To say that Crawlspace is a weird movie is an understatement. Instead of creating characters you love and then slowly killing them off as most horror films do, Crawlspace focuses its attention almost entirely on the murderer played by Klaus Kinski. Don’t worry about spoilers, the first scene lets you in on his dirty little secret. By focusing on Kinski, I get the feeling that I’m supposed to identify with him and that later in the film he might perform some redemptive act with his dying breath. Thankfully, Crawlspace isn’t nearly so predictable and Kinski is all evil, fulfilling the premise of following his character to the bitter end.

Beyond Kinski crawling around the giant ventilation system of his apartment building spying on/killing people, there’s not much of a plot in Crawlspace. This makes the film pretty hard to enjoy and be interested in. If the FX moments were more plentiful than I could forgive the lacking plot, but there’s not nearly enough for this. In addition to being rather bare in the story department, the fact that Kinski is an ex-Nazi continuing his deranged work and fulfilling his sick desires comes off as clichéd and obvious. Of course he is, because every wild-eyed film German since WWII has been. Nazis are the ultimate on-screen villains, but they need some innovation or variation once in a while to keep it interesting. Perhaps Crawlspace was an innovator in the “crazy German who fled the war crimes rap to become a serial murderer in America” genre at the time, but if so, its magic doesn’t hold up.

With that all said, Kinski is easily the most interesting actor and character, so it only makes sense to focus on him. No one else in the film is really given anything to work with. This really hurts the film in the end, as during its climax the viewer doesn’t care about the fate of the girl in any way other than a gut primal instinct. Crawlspace is similar to an empty coloring book in this way. If I colored in her character in my head the scenes could have had an emotional impact, but without that extra work on my part the scenes are but outlines of their potential. Visually, the chase through the crawlspace was pretty awesome though, I gotta say. Technically the film is shot very well and it definitely has some great moments of terror and thrills, but overall it’s kind of boring and lacking in a lot areas.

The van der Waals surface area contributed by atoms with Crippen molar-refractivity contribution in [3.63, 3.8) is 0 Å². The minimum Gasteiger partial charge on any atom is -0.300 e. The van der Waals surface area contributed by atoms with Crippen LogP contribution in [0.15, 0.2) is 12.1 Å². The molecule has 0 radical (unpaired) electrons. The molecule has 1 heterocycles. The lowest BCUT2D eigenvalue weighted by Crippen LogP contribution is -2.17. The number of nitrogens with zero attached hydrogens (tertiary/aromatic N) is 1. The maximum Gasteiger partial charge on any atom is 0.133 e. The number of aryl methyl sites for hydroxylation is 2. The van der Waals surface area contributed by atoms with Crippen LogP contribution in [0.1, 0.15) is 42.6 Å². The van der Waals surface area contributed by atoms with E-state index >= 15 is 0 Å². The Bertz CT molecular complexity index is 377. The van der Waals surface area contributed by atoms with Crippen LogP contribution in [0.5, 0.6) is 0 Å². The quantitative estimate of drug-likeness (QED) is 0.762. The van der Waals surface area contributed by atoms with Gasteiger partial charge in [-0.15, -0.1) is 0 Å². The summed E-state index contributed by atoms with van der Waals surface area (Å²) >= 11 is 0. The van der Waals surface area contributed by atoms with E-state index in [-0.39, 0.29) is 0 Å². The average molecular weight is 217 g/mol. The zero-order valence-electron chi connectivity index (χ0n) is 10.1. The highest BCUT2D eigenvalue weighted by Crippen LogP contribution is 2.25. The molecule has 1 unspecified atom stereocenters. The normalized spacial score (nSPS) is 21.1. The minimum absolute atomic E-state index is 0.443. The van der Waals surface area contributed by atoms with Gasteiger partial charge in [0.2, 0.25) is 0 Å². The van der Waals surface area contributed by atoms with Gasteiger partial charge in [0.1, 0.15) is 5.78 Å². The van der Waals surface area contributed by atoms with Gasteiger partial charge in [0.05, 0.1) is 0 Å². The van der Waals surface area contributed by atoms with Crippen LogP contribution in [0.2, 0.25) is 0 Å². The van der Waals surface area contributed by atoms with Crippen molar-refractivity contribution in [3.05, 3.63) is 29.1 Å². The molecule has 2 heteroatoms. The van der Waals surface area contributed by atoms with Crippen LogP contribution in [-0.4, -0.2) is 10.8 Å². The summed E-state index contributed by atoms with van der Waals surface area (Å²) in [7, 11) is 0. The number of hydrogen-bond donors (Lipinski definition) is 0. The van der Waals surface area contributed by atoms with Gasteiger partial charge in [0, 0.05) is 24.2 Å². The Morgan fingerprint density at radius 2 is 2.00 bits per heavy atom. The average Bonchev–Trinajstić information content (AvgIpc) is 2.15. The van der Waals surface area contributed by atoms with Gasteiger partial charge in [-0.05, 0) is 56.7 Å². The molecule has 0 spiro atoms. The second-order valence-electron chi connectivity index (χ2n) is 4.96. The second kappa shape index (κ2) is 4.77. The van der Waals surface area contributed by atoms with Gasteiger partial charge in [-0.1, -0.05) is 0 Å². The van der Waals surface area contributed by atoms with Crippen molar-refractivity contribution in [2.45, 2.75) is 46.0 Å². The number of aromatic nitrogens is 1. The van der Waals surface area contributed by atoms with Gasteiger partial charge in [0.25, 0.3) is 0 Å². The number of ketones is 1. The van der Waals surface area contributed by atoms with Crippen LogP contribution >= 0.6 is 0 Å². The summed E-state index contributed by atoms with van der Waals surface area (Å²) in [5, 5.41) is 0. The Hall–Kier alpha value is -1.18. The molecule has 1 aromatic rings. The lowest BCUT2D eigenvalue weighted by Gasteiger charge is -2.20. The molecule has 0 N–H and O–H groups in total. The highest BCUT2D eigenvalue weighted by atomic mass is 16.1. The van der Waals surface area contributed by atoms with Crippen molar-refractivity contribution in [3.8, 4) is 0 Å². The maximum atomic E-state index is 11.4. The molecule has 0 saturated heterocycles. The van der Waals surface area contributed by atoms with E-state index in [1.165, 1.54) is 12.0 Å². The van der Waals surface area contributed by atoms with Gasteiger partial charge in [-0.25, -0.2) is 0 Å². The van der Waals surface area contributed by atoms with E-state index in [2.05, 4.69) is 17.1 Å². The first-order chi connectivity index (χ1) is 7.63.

Next week, I take on Full Moon’s sci-fi western flick from 1994, Oblivion!

Puppet Master (1989)

Starring Paul Le Mat, William Hickey, Irene Miracle, Jimmie F. Skaggs, Robin Frates, Matt Roe, Kathryn O’Reilly, Mews Small, Barbara Crampton

Puppet Cast: Blade, Jester, Pinhead, Tunneler, Leech Woman

Directed by David Schmoeller

Expectations: High. It’s THE Full Moon movie.

On the general scale:
twostar

On the B-Movie scale:
threestar


The film that launched an empire! After the fall of Charles Band’s Empire International company he quickly regrouped and released Puppet Master, which was to be their next film, direct-to-video under the newly formed Full Moon Pictures banner. It’s a landmark film in the history of low-budget independent horror, but also one that divides me right down the middle. I love the premise. I love the puppets. I don’t love most of the human characters. This logic can be applied to many horror films with inhuman murderer protagonists, but there’s just something about Puppet Master that makes it hard to believe that this is the one the entire Full Moon company is built upon. Regardless, Puppet Master did gangbuster business at video shops across the country and just judging off of the box art and my love for the premise, it’s easy to see why. And to be fair, while this may be a lesser film in scope compared to most of the Empire films, it does deliver a lot a fun stuff in a much better way than a good portion of the direct-to-video fare I’ve seen over the years.

Continue reading Puppet Master (1989) →